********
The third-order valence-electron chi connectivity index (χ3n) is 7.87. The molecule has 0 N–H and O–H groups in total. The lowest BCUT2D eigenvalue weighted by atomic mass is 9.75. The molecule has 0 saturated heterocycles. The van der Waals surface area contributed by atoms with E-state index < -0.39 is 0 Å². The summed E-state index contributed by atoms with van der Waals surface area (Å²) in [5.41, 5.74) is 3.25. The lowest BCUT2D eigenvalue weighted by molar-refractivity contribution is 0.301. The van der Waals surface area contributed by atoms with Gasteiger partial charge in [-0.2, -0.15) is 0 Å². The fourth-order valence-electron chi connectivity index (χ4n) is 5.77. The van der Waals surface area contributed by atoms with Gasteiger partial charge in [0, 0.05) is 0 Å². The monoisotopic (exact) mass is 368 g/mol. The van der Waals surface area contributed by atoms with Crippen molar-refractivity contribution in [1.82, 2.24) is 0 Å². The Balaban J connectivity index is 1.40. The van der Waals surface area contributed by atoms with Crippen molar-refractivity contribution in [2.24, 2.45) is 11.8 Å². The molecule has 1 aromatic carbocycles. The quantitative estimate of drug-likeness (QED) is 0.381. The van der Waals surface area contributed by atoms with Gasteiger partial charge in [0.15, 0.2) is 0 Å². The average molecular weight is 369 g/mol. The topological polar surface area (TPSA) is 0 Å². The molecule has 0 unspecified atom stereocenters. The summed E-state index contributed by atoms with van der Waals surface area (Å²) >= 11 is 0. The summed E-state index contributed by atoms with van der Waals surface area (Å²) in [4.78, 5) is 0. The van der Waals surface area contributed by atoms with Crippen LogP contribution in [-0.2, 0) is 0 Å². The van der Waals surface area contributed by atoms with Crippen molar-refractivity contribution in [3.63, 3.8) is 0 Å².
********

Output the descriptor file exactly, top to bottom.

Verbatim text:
The third-order valence-electron chi connectivity index (χ3n) is 7.87. The molecule has 0 N–H and O–H groups in total. The lowest BCUT2D eigenvalue weighted by atomic mass is 9.75. The molecule has 0 saturated heterocycles. The van der Waals surface area contributed by atoms with E-state index < -0.39 is 0 Å². The summed E-state index contributed by atoms with van der Waals surface area (Å²) in [5.41, 5.74) is 3.25. The lowest BCUT2D eigenvalue weighted by molar-refractivity contribution is 0.301. The van der Waals surface area contributed by atoms with Gasteiger partial charge in [-0.2, -0.15) is 0 Å². The fourth-order valence-electron chi connectivity index (χ4n) is 5.77. The van der Waals surface area contributed by atoms with Gasteiger partial charge in [0, 0.05) is 0 Å². The monoisotopic (exact) mass is 368 g/mol. The van der Waals surface area contributed by atoms with Crippen molar-refractivity contribution in [1.82, 2.24) is 0 Å². The Balaban J connectivity index is 1.40. The van der Waals surface area contributed by atoms with Crippen molar-refractivity contribution in [2.24, 2.45) is 11.8 Å². The molecule has 1 aromatic carbocycles. The quantitative estimate of drug-likeness (QED) is 0.381. The van der Waals surface area contributed by atoms with Gasteiger partial charge in [0.15, 0.2) is 0 Å². The average molecular weight is 369 g/mol. The topological polar surface area (TPSA) is 0 Å². The molecule has 0 unspecified atom stereocenters. The summed E-state index contributed by atoms with van der Waals surface area (Å²) >= 11 is 0. The summed E-state index contributed by atoms with van der Waals surface area (Å²) in [4.78, 5) is 0. The van der Waals surface area contributed by atoms with Crippen LogP contribution in [-0.2, 0) is 0 Å². The van der Waals surface area contributed by atoms with Crippen molar-refractivity contribution in [3.63, 3.8) is 0 Å².